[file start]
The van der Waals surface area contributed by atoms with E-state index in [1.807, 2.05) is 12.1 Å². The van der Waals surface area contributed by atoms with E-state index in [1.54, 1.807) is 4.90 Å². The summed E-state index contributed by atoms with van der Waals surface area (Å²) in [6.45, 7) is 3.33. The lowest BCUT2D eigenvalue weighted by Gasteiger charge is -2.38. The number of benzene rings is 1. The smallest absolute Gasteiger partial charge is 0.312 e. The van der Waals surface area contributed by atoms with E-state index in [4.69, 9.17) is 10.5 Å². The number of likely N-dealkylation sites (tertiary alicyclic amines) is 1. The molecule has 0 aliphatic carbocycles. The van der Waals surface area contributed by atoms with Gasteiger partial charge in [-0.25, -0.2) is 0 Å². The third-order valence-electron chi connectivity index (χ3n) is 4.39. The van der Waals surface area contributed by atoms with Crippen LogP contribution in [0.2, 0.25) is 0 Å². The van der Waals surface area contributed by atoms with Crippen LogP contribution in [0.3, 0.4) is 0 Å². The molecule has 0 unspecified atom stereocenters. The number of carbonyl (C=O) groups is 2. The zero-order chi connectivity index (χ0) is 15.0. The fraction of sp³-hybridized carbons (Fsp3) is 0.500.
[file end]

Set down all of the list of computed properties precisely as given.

The van der Waals surface area contributed by atoms with E-state index in [1.807, 2.05) is 12.1 Å². The van der Waals surface area contributed by atoms with E-state index in [1.54, 1.807) is 4.90 Å². The summed E-state index contributed by atoms with van der Waals surface area (Å²) in [6.45, 7) is 3.33. The lowest BCUT2D eigenvalue weighted by Gasteiger charge is -2.38. The number of benzene rings is 1. The smallest absolute Gasteiger partial charge is 0.312 e. The van der Waals surface area contributed by atoms with E-state index in [4.69, 9.17) is 10.5 Å². The number of likely N-dealkylation sites (tertiary alicyclic amines) is 1. The molecule has 0 aliphatic carbocycles. The van der Waals surface area contributed by atoms with Gasteiger partial charge in [-0.25, -0.2) is 0 Å². The third-order valence-electron chi connectivity index (χ3n) is 4.39. The van der Waals surface area contributed by atoms with Crippen LogP contribution in [0.2, 0.25) is 0 Å². The van der Waals surface area contributed by atoms with Crippen LogP contribution in [0.3, 0.4) is 0 Å². The molecule has 0 unspecified atom stereocenters. The number of carbonyl (C=O) groups is 2. The zero-order chi connectivity index (χ0) is 15.0. The fraction of sp³-hybridized carbons (Fsp3) is 0.500.